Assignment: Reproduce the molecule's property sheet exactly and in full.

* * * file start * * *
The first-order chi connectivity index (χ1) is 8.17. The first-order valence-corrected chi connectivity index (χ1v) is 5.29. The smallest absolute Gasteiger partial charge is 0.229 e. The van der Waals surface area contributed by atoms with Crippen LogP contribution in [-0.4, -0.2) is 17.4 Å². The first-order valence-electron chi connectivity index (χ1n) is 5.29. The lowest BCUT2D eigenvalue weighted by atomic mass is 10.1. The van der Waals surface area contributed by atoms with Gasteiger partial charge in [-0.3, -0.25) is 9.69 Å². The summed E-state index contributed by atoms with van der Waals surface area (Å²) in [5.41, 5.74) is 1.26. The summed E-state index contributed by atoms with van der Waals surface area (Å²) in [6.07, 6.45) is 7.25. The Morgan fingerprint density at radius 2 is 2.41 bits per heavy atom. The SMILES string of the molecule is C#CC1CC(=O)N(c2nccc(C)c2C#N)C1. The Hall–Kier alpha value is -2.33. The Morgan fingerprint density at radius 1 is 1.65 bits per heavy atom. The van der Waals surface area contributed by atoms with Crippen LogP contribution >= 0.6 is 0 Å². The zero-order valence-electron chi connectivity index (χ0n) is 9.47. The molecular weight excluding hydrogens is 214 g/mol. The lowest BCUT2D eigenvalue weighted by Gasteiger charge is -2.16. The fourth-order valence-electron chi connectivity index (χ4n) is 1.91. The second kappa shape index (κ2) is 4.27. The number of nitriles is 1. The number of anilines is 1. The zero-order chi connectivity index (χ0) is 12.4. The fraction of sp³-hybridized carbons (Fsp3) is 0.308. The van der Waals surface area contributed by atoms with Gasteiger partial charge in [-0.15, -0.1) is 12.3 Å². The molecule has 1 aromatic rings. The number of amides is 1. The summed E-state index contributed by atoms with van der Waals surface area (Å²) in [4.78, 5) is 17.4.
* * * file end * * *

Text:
The first-order chi connectivity index (χ1) is 8.17. The first-order valence-corrected chi connectivity index (χ1v) is 5.29. The smallest absolute Gasteiger partial charge is 0.229 e. The van der Waals surface area contributed by atoms with Crippen LogP contribution in [-0.4, -0.2) is 17.4 Å². The first-order valence-electron chi connectivity index (χ1n) is 5.29. The lowest BCUT2D eigenvalue weighted by atomic mass is 10.1. The van der Waals surface area contributed by atoms with Gasteiger partial charge in [-0.3, -0.25) is 9.69 Å². The summed E-state index contributed by atoms with van der Waals surface area (Å²) in [5.41, 5.74) is 1.26. The summed E-state index contributed by atoms with van der Waals surface area (Å²) in [6.07, 6.45) is 7.25. The Morgan fingerprint density at radius 2 is 2.41 bits per heavy atom. The SMILES string of the molecule is C#CC1CC(=O)N(c2nccc(C)c2C#N)C1. The Hall–Kier alpha value is -2.33. The Morgan fingerprint density at radius 1 is 1.65 bits per heavy atom. The van der Waals surface area contributed by atoms with Crippen LogP contribution >= 0.6 is 0 Å². The zero-order valence-electron chi connectivity index (χ0n) is 9.47. The molecular weight excluding hydrogens is 214 g/mol. The lowest BCUT2D eigenvalue weighted by Gasteiger charge is -2.16. The fourth-order valence-electron chi connectivity index (χ4n) is 1.91. The second kappa shape index (κ2) is 4.27. The number of nitriles is 1. The number of anilines is 1. The zero-order chi connectivity index (χ0) is 12.4. The fraction of sp³-hybridized carbons (Fsp3) is 0.308. The van der Waals surface area contributed by atoms with Gasteiger partial charge in [-0.15, -0.1) is 12.3 Å². The molecule has 1 aromatic rings. The number of amides is 1. The summed E-state index contributed by atoms with van der Waals surface area (Å²) in [4.78, 5) is 17.4.